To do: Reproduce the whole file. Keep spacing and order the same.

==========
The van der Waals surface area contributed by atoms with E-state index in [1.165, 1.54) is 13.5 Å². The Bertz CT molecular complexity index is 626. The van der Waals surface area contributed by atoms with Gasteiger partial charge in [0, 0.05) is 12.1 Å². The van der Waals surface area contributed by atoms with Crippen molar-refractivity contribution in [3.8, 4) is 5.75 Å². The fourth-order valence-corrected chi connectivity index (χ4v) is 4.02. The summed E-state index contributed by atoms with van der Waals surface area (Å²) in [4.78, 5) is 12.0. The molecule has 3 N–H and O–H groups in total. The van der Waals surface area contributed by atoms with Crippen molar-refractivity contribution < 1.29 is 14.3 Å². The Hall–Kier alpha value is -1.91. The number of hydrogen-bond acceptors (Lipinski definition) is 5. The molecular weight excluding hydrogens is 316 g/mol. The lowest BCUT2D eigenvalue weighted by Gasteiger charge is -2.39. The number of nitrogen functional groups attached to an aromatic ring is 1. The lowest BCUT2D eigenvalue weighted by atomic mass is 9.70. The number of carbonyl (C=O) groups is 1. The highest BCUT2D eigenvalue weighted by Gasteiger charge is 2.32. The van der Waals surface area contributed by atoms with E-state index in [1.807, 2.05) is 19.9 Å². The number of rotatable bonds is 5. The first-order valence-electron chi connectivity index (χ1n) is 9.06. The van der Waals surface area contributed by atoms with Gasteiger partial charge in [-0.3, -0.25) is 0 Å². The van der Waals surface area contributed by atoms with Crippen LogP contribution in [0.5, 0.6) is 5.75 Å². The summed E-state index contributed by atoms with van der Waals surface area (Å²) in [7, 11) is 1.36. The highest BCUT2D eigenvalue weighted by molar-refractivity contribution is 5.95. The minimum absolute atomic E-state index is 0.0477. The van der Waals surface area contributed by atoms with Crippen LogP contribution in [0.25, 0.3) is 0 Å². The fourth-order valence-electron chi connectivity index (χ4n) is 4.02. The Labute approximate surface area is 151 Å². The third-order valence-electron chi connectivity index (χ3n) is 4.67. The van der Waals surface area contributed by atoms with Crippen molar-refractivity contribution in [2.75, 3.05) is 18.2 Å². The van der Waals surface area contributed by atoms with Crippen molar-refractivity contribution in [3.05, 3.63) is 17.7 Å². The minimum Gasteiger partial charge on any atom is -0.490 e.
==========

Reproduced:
The van der Waals surface area contributed by atoms with E-state index in [1.165, 1.54) is 13.5 Å². The Bertz CT molecular complexity index is 626. The van der Waals surface area contributed by atoms with Gasteiger partial charge in [0, 0.05) is 12.1 Å². The van der Waals surface area contributed by atoms with Crippen molar-refractivity contribution in [3.8, 4) is 5.75 Å². The fourth-order valence-corrected chi connectivity index (χ4v) is 4.02. The summed E-state index contributed by atoms with van der Waals surface area (Å²) in [4.78, 5) is 12.0. The molecule has 3 N–H and O–H groups in total. The van der Waals surface area contributed by atoms with Crippen molar-refractivity contribution < 1.29 is 14.3 Å². The Hall–Kier alpha value is -1.91. The number of hydrogen-bond acceptors (Lipinski definition) is 5. The molecular weight excluding hydrogens is 316 g/mol. The lowest BCUT2D eigenvalue weighted by Gasteiger charge is -2.39. The number of nitrogen functional groups attached to an aromatic ring is 1. The lowest BCUT2D eigenvalue weighted by atomic mass is 9.70. The number of carbonyl (C=O) groups is 1. The highest BCUT2D eigenvalue weighted by Gasteiger charge is 2.32. The van der Waals surface area contributed by atoms with E-state index in [1.807, 2.05) is 19.9 Å². The number of rotatable bonds is 5. The first-order valence-electron chi connectivity index (χ1n) is 9.06. The van der Waals surface area contributed by atoms with Gasteiger partial charge in [-0.3, -0.25) is 0 Å². The van der Waals surface area contributed by atoms with Crippen LogP contribution in [0.5, 0.6) is 5.75 Å². The summed E-state index contributed by atoms with van der Waals surface area (Å²) in [7, 11) is 1.36. The highest BCUT2D eigenvalue weighted by molar-refractivity contribution is 5.95. The minimum absolute atomic E-state index is 0.0477. The van der Waals surface area contributed by atoms with Crippen LogP contribution in [0.25, 0.3) is 0 Å². The fourth-order valence-electron chi connectivity index (χ4n) is 4.02. The Labute approximate surface area is 151 Å². The third-order valence-electron chi connectivity index (χ3n) is 4.67. The van der Waals surface area contributed by atoms with Crippen molar-refractivity contribution in [2.75, 3.05) is 18.2 Å². The van der Waals surface area contributed by atoms with Crippen molar-refractivity contribution in [3.05, 3.63) is 17.7 Å². The minimum Gasteiger partial charge on any atom is -0.490 e.